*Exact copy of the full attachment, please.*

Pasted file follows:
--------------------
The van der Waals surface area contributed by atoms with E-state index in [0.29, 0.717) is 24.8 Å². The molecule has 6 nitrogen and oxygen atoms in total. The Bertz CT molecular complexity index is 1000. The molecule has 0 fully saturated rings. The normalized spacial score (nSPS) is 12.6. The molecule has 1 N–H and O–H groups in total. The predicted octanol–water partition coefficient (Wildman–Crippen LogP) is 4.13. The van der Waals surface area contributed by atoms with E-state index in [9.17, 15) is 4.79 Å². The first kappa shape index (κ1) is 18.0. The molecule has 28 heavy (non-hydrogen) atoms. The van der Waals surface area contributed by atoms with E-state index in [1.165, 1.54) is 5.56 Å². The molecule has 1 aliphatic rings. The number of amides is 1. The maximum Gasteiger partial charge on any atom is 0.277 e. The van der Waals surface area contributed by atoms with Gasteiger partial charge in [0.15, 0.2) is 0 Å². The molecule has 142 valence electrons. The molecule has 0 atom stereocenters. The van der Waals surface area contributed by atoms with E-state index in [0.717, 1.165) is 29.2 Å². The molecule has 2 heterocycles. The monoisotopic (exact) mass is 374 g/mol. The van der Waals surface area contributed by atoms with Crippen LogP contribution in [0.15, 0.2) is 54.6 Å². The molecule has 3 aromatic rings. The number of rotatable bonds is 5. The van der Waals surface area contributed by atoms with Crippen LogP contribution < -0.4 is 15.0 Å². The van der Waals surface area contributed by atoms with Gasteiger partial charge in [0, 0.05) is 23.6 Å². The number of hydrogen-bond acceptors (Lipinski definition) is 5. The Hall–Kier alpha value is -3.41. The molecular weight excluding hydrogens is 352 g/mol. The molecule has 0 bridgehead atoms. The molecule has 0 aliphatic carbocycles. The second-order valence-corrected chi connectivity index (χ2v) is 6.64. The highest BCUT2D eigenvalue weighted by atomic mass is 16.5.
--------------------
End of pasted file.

The van der Waals surface area contributed by atoms with E-state index in [0.29, 0.717) is 24.8 Å². The molecule has 6 nitrogen and oxygen atoms in total. The Bertz CT molecular complexity index is 1000. The molecule has 0 fully saturated rings. The normalized spacial score (nSPS) is 12.6. The molecule has 1 N–H and O–H groups in total. The predicted octanol–water partition coefficient (Wildman–Crippen LogP) is 4.13. The van der Waals surface area contributed by atoms with E-state index in [9.17, 15) is 4.79 Å². The first kappa shape index (κ1) is 18.0. The molecule has 28 heavy (non-hydrogen) atoms. The van der Waals surface area contributed by atoms with E-state index in [1.165, 1.54) is 5.56 Å². The molecule has 1 aliphatic rings. The number of amides is 1. The maximum Gasteiger partial charge on any atom is 0.277 e. The van der Waals surface area contributed by atoms with Gasteiger partial charge in [0.15, 0.2) is 0 Å². The molecule has 142 valence electrons. The molecule has 0 atom stereocenters. The van der Waals surface area contributed by atoms with E-state index in [0.717, 1.165) is 29.2 Å². The molecule has 2 heterocycles. The monoisotopic (exact) mass is 374 g/mol. The van der Waals surface area contributed by atoms with Crippen LogP contribution in [0.15, 0.2) is 54.6 Å². The molecule has 3 aromatic rings. The number of rotatable bonds is 5. The van der Waals surface area contributed by atoms with Crippen LogP contribution < -0.4 is 15.0 Å². The van der Waals surface area contributed by atoms with Gasteiger partial charge in [0, 0.05) is 23.6 Å². The number of hydrogen-bond acceptors (Lipinski definition) is 5. The Hall–Kier alpha value is -3.41. The molecular weight excluding hydrogens is 352 g/mol. The molecule has 0 bridgehead atoms. The molecule has 0 aliphatic carbocycles. The second-order valence-corrected chi connectivity index (χ2v) is 6.64. The highest BCUT2D eigenvalue weighted by atomic mass is 16.5.